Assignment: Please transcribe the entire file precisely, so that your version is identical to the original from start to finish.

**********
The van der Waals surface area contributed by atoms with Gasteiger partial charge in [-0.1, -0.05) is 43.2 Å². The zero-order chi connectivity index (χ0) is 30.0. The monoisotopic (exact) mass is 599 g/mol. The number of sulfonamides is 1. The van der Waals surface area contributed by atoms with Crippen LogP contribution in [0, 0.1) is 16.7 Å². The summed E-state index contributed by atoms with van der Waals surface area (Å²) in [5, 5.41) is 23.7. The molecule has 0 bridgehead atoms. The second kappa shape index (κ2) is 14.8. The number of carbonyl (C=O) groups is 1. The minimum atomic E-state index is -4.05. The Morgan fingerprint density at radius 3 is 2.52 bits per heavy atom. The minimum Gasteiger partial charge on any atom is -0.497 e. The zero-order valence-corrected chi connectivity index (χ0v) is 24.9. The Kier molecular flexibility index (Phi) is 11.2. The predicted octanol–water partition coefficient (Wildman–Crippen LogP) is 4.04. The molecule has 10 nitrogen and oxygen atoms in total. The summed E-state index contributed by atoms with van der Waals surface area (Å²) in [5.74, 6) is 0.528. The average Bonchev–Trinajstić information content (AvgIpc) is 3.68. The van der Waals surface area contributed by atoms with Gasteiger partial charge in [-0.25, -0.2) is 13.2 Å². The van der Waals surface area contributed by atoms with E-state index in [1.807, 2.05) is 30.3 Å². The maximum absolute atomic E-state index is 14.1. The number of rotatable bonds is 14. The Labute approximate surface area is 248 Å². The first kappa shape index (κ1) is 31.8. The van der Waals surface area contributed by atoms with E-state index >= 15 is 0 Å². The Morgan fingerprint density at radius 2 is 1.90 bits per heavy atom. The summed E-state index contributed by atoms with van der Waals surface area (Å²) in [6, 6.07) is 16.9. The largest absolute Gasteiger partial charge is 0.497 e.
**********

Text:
The van der Waals surface area contributed by atoms with Gasteiger partial charge in [-0.1, -0.05) is 43.2 Å². The zero-order chi connectivity index (χ0) is 30.0. The monoisotopic (exact) mass is 599 g/mol. The number of sulfonamides is 1. The van der Waals surface area contributed by atoms with Crippen LogP contribution in [0, 0.1) is 16.7 Å². The summed E-state index contributed by atoms with van der Waals surface area (Å²) in [5, 5.41) is 23.7. The molecule has 0 bridgehead atoms. The second kappa shape index (κ2) is 14.8. The number of carbonyl (C=O) groups is 1. The minimum atomic E-state index is -4.05. The Morgan fingerprint density at radius 3 is 2.52 bits per heavy atom. The minimum Gasteiger partial charge on any atom is -0.497 e. The zero-order valence-corrected chi connectivity index (χ0v) is 24.9. The Kier molecular flexibility index (Phi) is 11.2. The predicted octanol–water partition coefficient (Wildman–Crippen LogP) is 4.04. The molecule has 10 nitrogen and oxygen atoms in total. The summed E-state index contributed by atoms with van der Waals surface area (Å²) in [5.74, 6) is 0.528. The average Bonchev–Trinajstić information content (AvgIpc) is 3.68. The van der Waals surface area contributed by atoms with Gasteiger partial charge in [-0.25, -0.2) is 13.2 Å². The van der Waals surface area contributed by atoms with E-state index in [1.807, 2.05) is 30.3 Å². The maximum absolute atomic E-state index is 14.1. The number of rotatable bonds is 14. The Labute approximate surface area is 248 Å². The first kappa shape index (κ1) is 31.8. The van der Waals surface area contributed by atoms with E-state index >= 15 is 0 Å². The Morgan fingerprint density at radius 2 is 1.90 bits per heavy atom. The summed E-state index contributed by atoms with van der Waals surface area (Å²) in [6, 6.07) is 16.9. The largest absolute Gasteiger partial charge is 0.497 e.